Again, I know you've heard all about these monsters in the basement and could well be getting sick of hearing even more about it. But the difference today is that more and more CEOs are coming to understand The Threat, and they are demanding it be dragged out of the basement, exposed to the light, and gutted. They are realizing that it has been stifling innovation, sucking up cash, calcifying business processes, and limiting flexibility. They are starting to ask why no one has done anything about it for so long when it is so clear that this condition is simply a disaster for the business. They are beginning to come up with questions such as, "Do you mean to tell me you knew all about this for the past few years and didn't do anything about it?" And they are beginning to form conclusions, such as, "How could I have thought my CIO was doing a good job, when all this time he was presiding over this sinkhole?" A more-sympathetic but hardly comforting interpretation would be this: "Well, I'm disappointed, but not surprised -- it just confirms that these CIO-types are more concerned about preserving the outdated systems they've built than they are with improving the business. Good thing I held off on adding him to the Executive Committee -- he clearly wouldn't have belonged."

Other Voices

"CIOs looking to get a seat in their company's executive boardrooms need to do a better job speaking the same language as their CEO and understanding his or her business priorities, according to a top consultant and best-selling business author. 'Learn about what the CEO wants to know,' said Ram Charan, former Harvard professor, speaking Sunday at the InformationWeek Spring Conference in Amelia Island, Fla."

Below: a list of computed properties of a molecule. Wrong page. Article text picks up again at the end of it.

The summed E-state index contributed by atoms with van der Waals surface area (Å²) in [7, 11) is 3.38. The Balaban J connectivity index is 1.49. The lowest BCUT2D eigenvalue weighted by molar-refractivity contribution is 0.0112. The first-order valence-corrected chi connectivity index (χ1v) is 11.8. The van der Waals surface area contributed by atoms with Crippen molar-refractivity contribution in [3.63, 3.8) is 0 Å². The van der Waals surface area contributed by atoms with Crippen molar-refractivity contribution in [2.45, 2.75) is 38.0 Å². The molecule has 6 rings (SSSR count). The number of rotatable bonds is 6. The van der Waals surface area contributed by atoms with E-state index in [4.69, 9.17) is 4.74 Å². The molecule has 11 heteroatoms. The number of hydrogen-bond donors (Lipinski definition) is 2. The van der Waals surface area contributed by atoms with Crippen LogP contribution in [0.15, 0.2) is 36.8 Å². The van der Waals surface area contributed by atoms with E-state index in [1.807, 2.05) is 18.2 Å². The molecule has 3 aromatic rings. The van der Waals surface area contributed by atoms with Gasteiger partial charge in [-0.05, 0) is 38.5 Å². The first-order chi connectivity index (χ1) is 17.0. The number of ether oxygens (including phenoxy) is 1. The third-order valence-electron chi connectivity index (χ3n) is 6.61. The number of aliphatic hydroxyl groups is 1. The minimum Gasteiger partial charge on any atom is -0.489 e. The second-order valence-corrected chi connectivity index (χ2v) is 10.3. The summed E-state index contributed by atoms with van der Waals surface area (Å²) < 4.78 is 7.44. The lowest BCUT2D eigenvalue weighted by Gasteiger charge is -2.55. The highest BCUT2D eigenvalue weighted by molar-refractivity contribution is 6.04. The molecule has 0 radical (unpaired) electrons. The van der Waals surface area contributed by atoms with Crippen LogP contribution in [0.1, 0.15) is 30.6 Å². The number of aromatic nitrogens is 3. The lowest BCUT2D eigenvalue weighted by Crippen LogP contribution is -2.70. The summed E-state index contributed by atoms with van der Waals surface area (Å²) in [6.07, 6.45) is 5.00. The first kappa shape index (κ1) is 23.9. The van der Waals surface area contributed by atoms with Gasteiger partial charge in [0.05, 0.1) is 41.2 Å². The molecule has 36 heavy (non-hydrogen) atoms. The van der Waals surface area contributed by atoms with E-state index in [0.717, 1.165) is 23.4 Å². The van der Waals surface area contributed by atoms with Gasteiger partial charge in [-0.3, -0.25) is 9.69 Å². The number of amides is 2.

-- Paul McDougall,

Let me offer some thoughts and discussion points from last week's InformationWeek Spring Conference that illustrate the dangers behind this situation. Consultant and author Ram Charan asked attendees to participate in a deceptively simple analysis of their career trajectories. Charan had the group plot out their IT budgets for the next five years, with those budgets split into three line items: Service/Maintenance, Business Efficiency, and Transformational. He emphasized that those CIOs who aren't able to find ways to push ever-increasing percentages out of the first line item into the second and, more important, the third will simply box themselves out of consideration for broad leadership within the company. Unchecked, the ravenous maintenance appetite will devour not only ever-larger portions of the budget but also opportunities for IT organizations to become intimately involved in the strategic thinking of their companies. How, Charan asked, can a CIO expect the CEO to see IT as strategic if the CIO's own choices and priorities isolate IT from innovation and transformation?

C.K. Prahalad of the University of Michigan stressed that legacy systems not only suck up devastatingly big percentages of the overall IT budget, but also prevent companies from developing more-flexible IT architectures that allow information systems to move from being transaction-driven and inflexible to event-driven and massively flexible. Yesterday's maintenance monsters, he said, were designed to deliver archival information, whereas today's business environment requires real-time information that the older and inflexible systems are unable to deliver.

Today, Prahalad said, most companies are consumed with trying to improve their business processes but are limited by these inflexible systems because they were designed simply to document those processes rather than being able to analyze them, understand them, and recommend ways to optimize them.